Stream it below, you can also download the Swimmer One track for free.
RM Hubbert/Emma Pollock
Electric Circus, Edinburgh, September 2.
‘There’s two reasons you shouldn’t go on holiday,’ Emma Pollock tells us during her set. ‘The day before -and the day after.’ Hmm, she may not have been kidding. The night of this gig was the night before we went on holiday as a family -and I think it was only because it was Emma Pollock playing that my long-suffering wife acquiesced to my going. As for the day after, well, I’m getting to write this up -and I had a great time at this gig…
I first fell for Emma Pollock’s music in the nineties, when she was a member of The Delgados, my favourite Scottish band ever, and the four people behind what must be Scotland’s longest running independent label so far, Chemikal Underground. In 2005, the band sadly called it a day. Emma has gone on to release two excellent solo LPs, Watch The Fireworks and The Law Of Large Numbers. In addition to this, she has also been involved in Burnsong, The Ballad Of the Book compilation and The Burns Unit (the latter with other Scottish Acts, including King Creosote, Karine Polwart and Karine Polwart).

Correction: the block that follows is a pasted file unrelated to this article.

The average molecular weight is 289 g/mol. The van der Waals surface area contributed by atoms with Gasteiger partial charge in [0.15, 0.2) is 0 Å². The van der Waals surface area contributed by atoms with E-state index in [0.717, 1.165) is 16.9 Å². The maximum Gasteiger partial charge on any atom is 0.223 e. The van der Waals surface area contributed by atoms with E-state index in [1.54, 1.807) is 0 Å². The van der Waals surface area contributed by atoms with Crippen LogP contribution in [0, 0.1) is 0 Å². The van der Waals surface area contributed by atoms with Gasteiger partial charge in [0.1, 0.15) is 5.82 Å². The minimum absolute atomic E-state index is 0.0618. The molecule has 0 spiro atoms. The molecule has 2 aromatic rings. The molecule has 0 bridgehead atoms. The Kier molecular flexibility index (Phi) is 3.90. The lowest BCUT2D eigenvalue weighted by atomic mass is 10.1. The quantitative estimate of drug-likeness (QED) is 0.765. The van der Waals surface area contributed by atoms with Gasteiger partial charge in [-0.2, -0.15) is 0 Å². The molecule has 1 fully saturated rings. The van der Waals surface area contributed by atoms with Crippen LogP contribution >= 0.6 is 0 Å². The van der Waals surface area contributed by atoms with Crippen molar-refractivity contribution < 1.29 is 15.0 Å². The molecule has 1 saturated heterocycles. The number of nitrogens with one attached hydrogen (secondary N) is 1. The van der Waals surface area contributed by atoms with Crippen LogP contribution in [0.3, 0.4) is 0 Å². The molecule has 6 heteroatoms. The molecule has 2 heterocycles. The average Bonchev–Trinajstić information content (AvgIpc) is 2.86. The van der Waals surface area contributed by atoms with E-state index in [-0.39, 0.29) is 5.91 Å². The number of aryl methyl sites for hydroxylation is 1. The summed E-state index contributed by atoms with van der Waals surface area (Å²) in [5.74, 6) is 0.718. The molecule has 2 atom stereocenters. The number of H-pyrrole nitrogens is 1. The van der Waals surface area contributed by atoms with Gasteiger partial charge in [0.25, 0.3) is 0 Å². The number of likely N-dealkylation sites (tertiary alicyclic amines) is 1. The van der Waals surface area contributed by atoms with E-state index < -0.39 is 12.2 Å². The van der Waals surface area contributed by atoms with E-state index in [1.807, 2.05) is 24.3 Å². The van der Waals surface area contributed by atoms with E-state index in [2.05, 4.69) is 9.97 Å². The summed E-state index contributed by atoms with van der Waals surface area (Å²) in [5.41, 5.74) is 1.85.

Tonight, her part of the show is drawn largely on numbers from, er, …Numbers. Armed on with her acoustic guitar, and a bottle of beer, she charms the audience, and I’m reminded that one of the reasons I have been to see her so many times as a solo artist is because she makes the audience warm to her banter inbetween songs. While some artists might make an audience cringe talking about their children and how they’ve influenced a song (see, you’re starting to do it almost involuntarily!), she explains ‘The Child In Me’ as about being in playgrounds with her son and how it brings out her childish side.
The version of ‘Adrenaline’ (no.1 in the 2007 17 Seconds’ Festive Fifty!) is stripped of the piano motif and presented in a much more sober way. I hope she records a version of it this way. She is working on solo album no.3, and amongst the songs she presents is one called ‘Dark Skies.’
This tour with RM Hubbert -or ‘Hubby’ as he is affectionately known-is a co-headliner. Whilst Hubby has been open in the press about his battles with depression, he is endearing on stage, and a warm sense of humour comes across. There is a sense of the openly, nakedly confessional -but more in the between-song patter than lyrically. After all, the bulk of his material is instrumental. But there is a beauty within -and whilst his life has obviously been touched by a great deal of tragedy, you sense that Hubby is (hopefully) working through it. I have encountered far more embarassing cartharsis than this.